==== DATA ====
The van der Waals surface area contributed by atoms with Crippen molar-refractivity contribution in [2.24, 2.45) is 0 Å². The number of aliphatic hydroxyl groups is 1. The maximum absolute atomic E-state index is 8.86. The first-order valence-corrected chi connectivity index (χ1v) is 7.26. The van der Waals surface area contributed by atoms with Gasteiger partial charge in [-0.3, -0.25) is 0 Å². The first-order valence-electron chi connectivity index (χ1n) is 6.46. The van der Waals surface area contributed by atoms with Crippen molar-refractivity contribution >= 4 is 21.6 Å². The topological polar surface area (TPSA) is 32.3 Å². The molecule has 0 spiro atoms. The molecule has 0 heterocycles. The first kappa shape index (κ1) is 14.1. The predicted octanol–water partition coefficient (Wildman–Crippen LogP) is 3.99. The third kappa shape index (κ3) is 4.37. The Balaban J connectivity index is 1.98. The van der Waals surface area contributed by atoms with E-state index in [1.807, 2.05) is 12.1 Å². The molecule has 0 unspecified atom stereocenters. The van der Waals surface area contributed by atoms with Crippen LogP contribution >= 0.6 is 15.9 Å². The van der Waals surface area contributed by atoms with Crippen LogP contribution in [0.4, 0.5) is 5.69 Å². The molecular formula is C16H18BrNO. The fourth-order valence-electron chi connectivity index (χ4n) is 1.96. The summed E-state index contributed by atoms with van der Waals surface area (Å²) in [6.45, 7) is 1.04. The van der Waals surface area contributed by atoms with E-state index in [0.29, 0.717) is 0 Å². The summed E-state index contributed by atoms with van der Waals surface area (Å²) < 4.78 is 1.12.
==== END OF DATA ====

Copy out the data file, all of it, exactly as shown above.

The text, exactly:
The van der Waals surface area contributed by atoms with Crippen molar-refractivity contribution in [2.24, 2.45) is 0 Å². The number of aliphatic hydroxyl groups is 1. The maximum absolute atomic E-state index is 8.86. The first-order valence-corrected chi connectivity index (χ1v) is 7.26. The van der Waals surface area contributed by atoms with Gasteiger partial charge in [-0.3, -0.25) is 0 Å². The first-order valence-electron chi connectivity index (χ1n) is 6.46. The van der Waals surface area contributed by atoms with Crippen molar-refractivity contribution >= 4 is 21.6 Å². The topological polar surface area (TPSA) is 32.3 Å². The molecule has 0 spiro atoms. The molecule has 0 heterocycles. The first kappa shape index (κ1) is 14.1. The predicted octanol–water partition coefficient (Wildman–Crippen LogP) is 3.99. The third kappa shape index (κ3) is 4.37. The Balaban J connectivity index is 1.98. The van der Waals surface area contributed by atoms with E-state index in [1.807, 2.05) is 12.1 Å². The molecule has 0 unspecified atom stereocenters. The van der Waals surface area contributed by atoms with Crippen LogP contribution >= 0.6 is 15.9 Å². The van der Waals surface area contributed by atoms with Crippen LogP contribution in [0.4, 0.5) is 5.69 Å². The molecular formula is C16H18BrNO. The fourth-order valence-electron chi connectivity index (χ4n) is 1.96. The summed E-state index contributed by atoms with van der Waals surface area (Å²) in [6.45, 7) is 1.04. The van der Waals surface area contributed by atoms with E-state index in [0.29, 0.717) is 0 Å². The summed E-state index contributed by atoms with van der Waals surface area (Å²) < 4.78 is 1.12.